High BMI independently associated with death and longer ICU stay for COVID patients.
In a large Swedish cohort study, obese patients (BMI >35 kg/m2) were twice as likely to have an extended ICU stay or to die.
In patients with COVID-19, a high body mass index (BMI) is associated with an increased risk of death and prolonged stay in the intensive care unit (ICU), according to a new study published this week in the open-access journal PLOS ONE. by Lovisa Sjögren of Sahlgrenska Academy at the University of Gothenburg, Sweden, and colleagues.
Previous studies have shown that a high BMI is a risk factor for severe COVID-19. Obesity increases the risk of co-morbidities such as type 2 diabetes and hypertension, and has been shown to increase the need for mechanical ventilation associated with other infectious respiratory diseases, such as the flu and pneumonia.
In the new study, Sjögren and colleagues analyzed data from 1,649 COVID-19 patients from the Swedish Intensive Care Registry, a national quality registry that includes all ICUs in Sweden. The patients included in the study were admitted to ICUs during the first wave of the COVID-19 pandemic, between March 6 and August 30, 2020, 96% had a positive PCR test for the SARS-CoV-2 virus or a clinical diagnosis of COVID-19, were all over 18 years of age and had current data on weight and height available.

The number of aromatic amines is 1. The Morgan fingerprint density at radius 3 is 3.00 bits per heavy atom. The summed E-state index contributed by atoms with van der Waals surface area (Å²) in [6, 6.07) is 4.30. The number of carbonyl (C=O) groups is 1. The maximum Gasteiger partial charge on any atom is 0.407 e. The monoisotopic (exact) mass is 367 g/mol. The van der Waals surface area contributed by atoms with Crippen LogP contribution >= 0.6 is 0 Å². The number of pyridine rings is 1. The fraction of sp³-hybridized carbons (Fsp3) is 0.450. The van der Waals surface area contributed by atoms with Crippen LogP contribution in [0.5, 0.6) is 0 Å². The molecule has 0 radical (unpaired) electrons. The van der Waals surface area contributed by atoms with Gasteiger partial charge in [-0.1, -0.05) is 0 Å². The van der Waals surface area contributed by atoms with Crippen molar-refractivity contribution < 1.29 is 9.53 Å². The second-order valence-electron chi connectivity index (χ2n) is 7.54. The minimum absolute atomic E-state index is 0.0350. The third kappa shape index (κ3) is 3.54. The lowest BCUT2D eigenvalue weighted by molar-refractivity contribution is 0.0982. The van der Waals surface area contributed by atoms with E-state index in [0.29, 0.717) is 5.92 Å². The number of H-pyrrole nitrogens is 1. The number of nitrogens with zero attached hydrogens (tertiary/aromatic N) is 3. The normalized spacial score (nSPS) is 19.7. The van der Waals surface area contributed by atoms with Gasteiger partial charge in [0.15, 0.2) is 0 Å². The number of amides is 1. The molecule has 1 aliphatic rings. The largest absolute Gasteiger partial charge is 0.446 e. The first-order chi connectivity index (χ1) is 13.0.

A majority of the study cohort had a high BMI; 78.3% were overweight or obese. There was a significant association between increasing BMI and the composite outcome of death during intensive care or an ICU stay longer than 14 days in survivors (OR per SD increase: 1.29 95%CI 1.16-1.43 adjusted for age and sex ). Individuals with a BMI of 35 kg/m2 or more were twice as likely to have any of the outcomes of death or long-term ICU stay, adjusted for age and gender. In addition, this association persisted after adjusting for the presence of cardiovascular disease, hypertension, diabetes mellitus, liver or kidney disease, as well as after adjusting for disease severity at ICU admission (OR 2.02 [1.39-2.94] versus normal weight). The authors conclude that obesity is an independent risk factor for serious consequences of intensive care in patients with COVID-19 and propose to include BMI in the severity score for COVID-19 ICU patients.
The authors add: “In this large cohort of Swedish ICU patients with COVID-19, a high BMI was associated with an increased risk of death and longer ICU stay. Based on our findings, we suggest that obese individuals should be monitored more closely when hospitalized for COVID-19.”
Reference: “Impact of obesity on intensive care outcomes in patients with COVID-19 in Sweden – a cohort study” October 13, 2021, PLoS ONE.